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MCPS releases school safety report amidst sexual assault cases

Montgomery County Public Schools (MCPS) recently released an interim report on school safety and security. In the wake of Rockville High School’s rape case last March, superintendent Jack Smith commissioned this security review to evaluate safety measures in the county’s 25 high schools, hiring officials and consultants for $37,000.

High Schools across the county reacted swiftly to the Rockville incident. Richard Montgomery’s principal Damon Monteleone released a memorandum to his security team, urging for self-assessment and feedback. New policies were immediately put into effect, targeting forgotten corners of the school building that are often exploited for inappropriate conduct.

Recent events have made MCPS security members an object of concern. Last school year, Mark Yantsos of Richard Montgomery and Mike Lievano of Col. E. Brooke Middle School were both arrested and charged for sexually abusing teenagers.

While 355 people were arrested on school property during the 2016-2017 school year, MCPS’ suspensions and expulsions have declined considerably in recent years to among the lowest in the state.

In the report, MCPS strongly advocates for restorative justice, a discipline that gives offenders opportunities to learn from their mistakes, instead of resorting to a zero-tolerance policy. Restorative justice promotes stronger relationships, allowing students to reflect and improve instead of letting their mistakes define them.

“We don’t just want to lock up kids up and throw away the key; we want every mistake to be a learning experience. Kids who are suspended without any attempt of school systems to rehabilitate or educate or if we just essentially do the equivalent of locking the kid of up in school, the chances of that student eventually being locked up in society dramatically escalates,” Monteleone said.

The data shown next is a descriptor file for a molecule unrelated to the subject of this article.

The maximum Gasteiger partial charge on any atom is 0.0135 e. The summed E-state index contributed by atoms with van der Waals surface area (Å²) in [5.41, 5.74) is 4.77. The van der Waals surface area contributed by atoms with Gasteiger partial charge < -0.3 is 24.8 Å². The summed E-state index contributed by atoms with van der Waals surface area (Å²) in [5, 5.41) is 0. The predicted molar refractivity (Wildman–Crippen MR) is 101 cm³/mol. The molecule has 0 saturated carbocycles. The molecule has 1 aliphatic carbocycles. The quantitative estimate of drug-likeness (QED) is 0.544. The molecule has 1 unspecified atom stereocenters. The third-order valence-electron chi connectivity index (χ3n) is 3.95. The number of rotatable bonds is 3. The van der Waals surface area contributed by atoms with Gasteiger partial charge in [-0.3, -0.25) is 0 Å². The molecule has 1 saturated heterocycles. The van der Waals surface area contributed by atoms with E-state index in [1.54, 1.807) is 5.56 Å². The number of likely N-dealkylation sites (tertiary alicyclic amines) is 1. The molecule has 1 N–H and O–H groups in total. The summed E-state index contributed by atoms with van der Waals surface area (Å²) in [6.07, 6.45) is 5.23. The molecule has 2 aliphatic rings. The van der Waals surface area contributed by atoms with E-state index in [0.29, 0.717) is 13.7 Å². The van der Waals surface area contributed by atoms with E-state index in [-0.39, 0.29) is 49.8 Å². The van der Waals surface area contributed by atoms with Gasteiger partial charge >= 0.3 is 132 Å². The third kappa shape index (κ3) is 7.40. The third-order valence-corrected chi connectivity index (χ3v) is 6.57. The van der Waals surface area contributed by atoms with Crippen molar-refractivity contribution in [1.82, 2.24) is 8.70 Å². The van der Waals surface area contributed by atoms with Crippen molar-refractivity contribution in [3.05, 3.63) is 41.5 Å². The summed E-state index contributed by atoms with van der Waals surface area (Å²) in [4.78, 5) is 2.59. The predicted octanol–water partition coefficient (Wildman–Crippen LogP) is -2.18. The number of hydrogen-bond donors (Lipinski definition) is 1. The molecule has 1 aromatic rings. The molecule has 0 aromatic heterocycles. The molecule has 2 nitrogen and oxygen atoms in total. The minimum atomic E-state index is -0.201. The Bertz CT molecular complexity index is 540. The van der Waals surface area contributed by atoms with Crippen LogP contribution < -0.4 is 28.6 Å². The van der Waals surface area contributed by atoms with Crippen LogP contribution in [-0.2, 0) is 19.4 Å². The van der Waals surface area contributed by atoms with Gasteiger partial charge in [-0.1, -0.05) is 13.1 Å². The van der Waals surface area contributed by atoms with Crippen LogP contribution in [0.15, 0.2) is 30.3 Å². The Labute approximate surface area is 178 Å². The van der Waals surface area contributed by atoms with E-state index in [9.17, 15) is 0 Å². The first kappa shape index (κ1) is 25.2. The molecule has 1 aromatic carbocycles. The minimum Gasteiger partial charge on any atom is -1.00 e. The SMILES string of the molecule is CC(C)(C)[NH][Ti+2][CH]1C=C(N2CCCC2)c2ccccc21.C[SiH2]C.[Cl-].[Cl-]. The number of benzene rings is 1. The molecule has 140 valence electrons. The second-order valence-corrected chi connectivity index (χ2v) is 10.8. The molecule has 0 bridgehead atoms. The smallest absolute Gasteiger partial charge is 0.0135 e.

In regard to technology, MCPS boasts hundreds of cameras, averaging about a hundred for each school. Additionally, all elementary and middle schools are now equipped with Access Control Systems, which allow visitors to be seen by personnel within the school building.

“In some schools, every student’s ID card has a magnetic strip which you swipe in order to enter the building. This is a very good idea as my biggest fear is not kidsmy biggest fear is somebody coming into the building,” Monteleone said.

The report notes the ineffectiveness of cameras at preventing inappropriate behavior. Instead, the report recommends using such technology to its full potential to collect data. Such data collection is already evident on the MCPS website, which exhibits years of data for each school.

For instance, a 2014 fall Gallup survey found that 75% of students agreed with the statement, “I feel safe at school.” While students have not had this survey administered to them since, parents surveyed during the 2015-2016 school year agreed with this sentiment far more their children. The report recommends yearly surveys on school climate and suggests that students aid in designing such surveys.

However, as detailed in the report, safety cannot be ensured by only adding more cameras or hiring more staff. Principal Monteleone echoes this sentiment.

“One of the most important things is to have good people doing the work, because all the measures you put in place, all the memorandum that you write, and the policies that you have mean nothing unless people actually execute them,” Monteleone said.

Consequently, the report emphasizes the need for properly trained and qualified personnel. Additionally, the document recommends the recruitment of more female and bilingual staff, in order to better serve our increasingly diverse community.

Currently, all school-based security staff train in January and August, in addition to a yearly first aid/CPR/AED training. High school team leaders complete an additional six trainings during each school year. For students, ten fire drills and six emergency preparedness drills are required each school year.

In a recent collaboration with the Montgomery County’s Police Department, Child Welfare Services and State Attorney’s Office, MCPS recently overhauled protocols for recognizing and reporting child abuse and neglect. Updated volunteer requirements require volunteers to complete online training in Child Abuse and Neglect. These procedural adjustments highlight MCPS’ recent endeavors to strengthen security through further involvement and collaboration with local organizations.

“As a community, ultimately like any community, the more we know each other, the more we try to relate to each other and understand each other, the better community we will be and the safer we will be,” Monteleone said.

The interim report can be found at Individual school reports can be found at  

Article by MoCo Student staff writer Alice Zhu of Richard Montgomery High School

About The MoCo Student

In 2012, Student Member of the Board of Education John Mannes created a countywide press network to help build a conduit to share fresh and relevant information written by youth to the wider Montgomery County student body.

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